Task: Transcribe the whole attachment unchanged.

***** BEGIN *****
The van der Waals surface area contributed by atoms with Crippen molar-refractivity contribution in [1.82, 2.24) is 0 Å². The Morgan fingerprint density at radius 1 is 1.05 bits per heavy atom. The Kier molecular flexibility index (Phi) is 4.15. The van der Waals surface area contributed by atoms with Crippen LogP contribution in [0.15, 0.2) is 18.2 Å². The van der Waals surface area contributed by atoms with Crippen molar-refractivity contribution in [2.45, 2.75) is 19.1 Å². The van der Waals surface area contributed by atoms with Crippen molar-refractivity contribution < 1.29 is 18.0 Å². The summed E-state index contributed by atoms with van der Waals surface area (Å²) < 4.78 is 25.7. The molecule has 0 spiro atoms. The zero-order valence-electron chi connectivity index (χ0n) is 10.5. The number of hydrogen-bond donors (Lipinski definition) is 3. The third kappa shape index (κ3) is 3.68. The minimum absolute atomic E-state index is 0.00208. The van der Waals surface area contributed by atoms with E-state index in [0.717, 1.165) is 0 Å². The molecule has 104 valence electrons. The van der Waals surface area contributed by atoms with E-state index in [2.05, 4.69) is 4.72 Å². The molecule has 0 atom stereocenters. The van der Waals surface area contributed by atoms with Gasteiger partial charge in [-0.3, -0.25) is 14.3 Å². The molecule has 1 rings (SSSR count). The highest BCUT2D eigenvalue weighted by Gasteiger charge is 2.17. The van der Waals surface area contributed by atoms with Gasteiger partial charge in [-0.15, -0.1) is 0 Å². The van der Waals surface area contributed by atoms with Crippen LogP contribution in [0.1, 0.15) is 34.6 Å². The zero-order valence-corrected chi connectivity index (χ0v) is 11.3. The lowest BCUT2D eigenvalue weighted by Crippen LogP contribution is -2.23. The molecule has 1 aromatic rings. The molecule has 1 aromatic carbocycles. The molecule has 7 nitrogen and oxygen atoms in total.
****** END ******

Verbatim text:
The van der Waals surface area contributed by atoms with Crippen molar-refractivity contribution in [1.82, 2.24) is 0 Å². The Morgan fingerprint density at radius 1 is 1.05 bits per heavy atom. The Kier molecular flexibility index (Phi) is 4.15. The van der Waals surface area contributed by atoms with Crippen LogP contribution in [0.15, 0.2) is 18.2 Å². The van der Waals surface area contributed by atoms with Crippen molar-refractivity contribution in [2.45, 2.75) is 19.1 Å². The van der Waals surface area contributed by atoms with Crippen molar-refractivity contribution < 1.29 is 18.0 Å². The summed E-state index contributed by atoms with van der Waals surface area (Å²) < 4.78 is 25.7. The molecule has 0 spiro atoms. The zero-order valence-electron chi connectivity index (χ0n) is 10.5. The number of hydrogen-bond donors (Lipinski definition) is 3. The third kappa shape index (κ3) is 3.68. The minimum absolute atomic E-state index is 0.00208. The van der Waals surface area contributed by atoms with E-state index in [0.717, 1.165) is 0 Å². The molecule has 104 valence electrons. The van der Waals surface area contributed by atoms with E-state index in [2.05, 4.69) is 4.72 Å². The molecule has 0 atom stereocenters. The van der Waals surface area contributed by atoms with Gasteiger partial charge in [-0.3, -0.25) is 14.3 Å². The molecule has 1 rings (SSSR count). The highest BCUT2D eigenvalue weighted by Gasteiger charge is 2.17. The van der Waals surface area contributed by atoms with Gasteiger partial charge in [-0.15, -0.1) is 0 Å². The van der Waals surface area contributed by atoms with Crippen LogP contribution in [0.1, 0.15) is 34.6 Å². The zero-order valence-corrected chi connectivity index (χ0v) is 11.3. The lowest BCUT2D eigenvalue weighted by Crippen LogP contribution is -2.23. The molecule has 1 aromatic rings. The molecule has 1 aromatic carbocycles. The molecule has 7 nitrogen and oxygen atoms in total.